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Could Big Bird fly? Answer may lie in the feathers

The larger the bird, the more complex the molting process, which may hinder flying, researchers find.

June 20, 2009|Shara Yurkiewicz

What determines how big a flying bird can be? The answer, in part, is the time it takes for the creatures to replace their feathers, researchers have found.

The study, published Tuesday in the journal PLoS Biology, found that the larger the bird, the more challenging it is for the growth of new feathers to keep up with feather length. At bigger bird sizes, feathers wear out before new ones can grow.

It is even possible that feathers may dictate an upper limit for the size of flying birds, although that is not proven, said study coauthor Robert E. Ricklefs of the University of Missouri-St. Louis.

For birds to fly, their feathers must be in good condition. But continued abrasion and exposure to air, bacteria and ultraviolet light causes their gradual deterioration. Worn-out feathers must be shed and replaced in a process called molting.

But losing wing feathers hinders flying ability. For birds that depend on flight to find food and mates and evade predators, the process makes the animal vulnerable. So molting must occur in a way that minimizes flying problems.

Sievert Rohwer of the University of Washington and colleagues examined specimens of 43 bird species, comparing body size, length of flight feathers and their growth rate.

Larger birds have longer feathers: Length roughly doubles for each tenfold increase in bird mass, the scientists found.

Larger birds also have faster feather growth rates, but not enough to keep up with the larger feather size. It takes about 1.5 times longer to replace a feather with each tenfold increase in bird mass, the authors calculated.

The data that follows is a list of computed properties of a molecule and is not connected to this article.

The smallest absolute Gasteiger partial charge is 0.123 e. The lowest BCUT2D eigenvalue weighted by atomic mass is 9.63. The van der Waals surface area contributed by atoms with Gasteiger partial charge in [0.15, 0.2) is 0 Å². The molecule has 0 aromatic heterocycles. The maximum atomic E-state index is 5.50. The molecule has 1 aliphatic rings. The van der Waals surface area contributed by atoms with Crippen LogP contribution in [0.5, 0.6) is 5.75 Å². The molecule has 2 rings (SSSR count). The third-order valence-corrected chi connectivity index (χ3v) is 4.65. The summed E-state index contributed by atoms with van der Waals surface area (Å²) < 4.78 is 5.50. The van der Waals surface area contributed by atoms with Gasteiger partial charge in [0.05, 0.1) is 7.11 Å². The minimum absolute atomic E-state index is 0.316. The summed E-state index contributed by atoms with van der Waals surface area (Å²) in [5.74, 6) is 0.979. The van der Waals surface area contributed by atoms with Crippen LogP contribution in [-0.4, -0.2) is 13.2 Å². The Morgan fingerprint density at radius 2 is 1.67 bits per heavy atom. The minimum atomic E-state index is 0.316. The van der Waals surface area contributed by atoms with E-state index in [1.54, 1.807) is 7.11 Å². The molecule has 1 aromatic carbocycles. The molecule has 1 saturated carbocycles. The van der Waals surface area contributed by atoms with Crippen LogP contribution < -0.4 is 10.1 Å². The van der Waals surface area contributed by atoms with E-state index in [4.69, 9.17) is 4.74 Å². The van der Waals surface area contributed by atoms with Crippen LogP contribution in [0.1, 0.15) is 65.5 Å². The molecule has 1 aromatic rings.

These findings may explain why different birds have evolved different ways of molting, the scientists wrote.

Small birds -- ones that weigh less than 2.2 pounds and need less power to stay in the air -- shed adjacent feathers. This creates a featherless gap on their wing surface, but because of their light weight, they are still able to fly.

Heavier birds wouldn't be able to remain airborne if they had these large, featherless gaps on their wings. So they minimize the size of the gaps by shedding feathers on different parts of the wing or extending the molting process to years instead of months.

For example, California condors, which depend heavily on flight to get food, take two to three years to replace all their long flight feathers.

Species that do not rely on flight for survival, including ducks and geese, replace all their feathers at once.

It is not clear whether feather replacement ultimately limits the size flying birds can reach, Ricklefs said. Swans weighing 33 pounds hold the record. Birds such as ostriches can weigh up to 10 times that, but they are flightless.

But rewind 6 million years, and the extinct Argentavis magnificens of the Miocene Epoch in what is now Argentina clocked in at 154 pounds -- and flew.

Although no one knows how this giant bird molted, the study's authors speculate that it lost all its feathers at once during a period in which it fasted and lived off its fat, much like flightless emperor penguins do today.

"This paper could change the way we think about how different body sizes have evolved in birds," said Eli S. Bridge, a postdoctoral researcher with the Oklahoma Biological Survey at the University of Oklahoma in Norman, who was not involved in the study. The scientists "make it clear that finding time to molt places important constraints."


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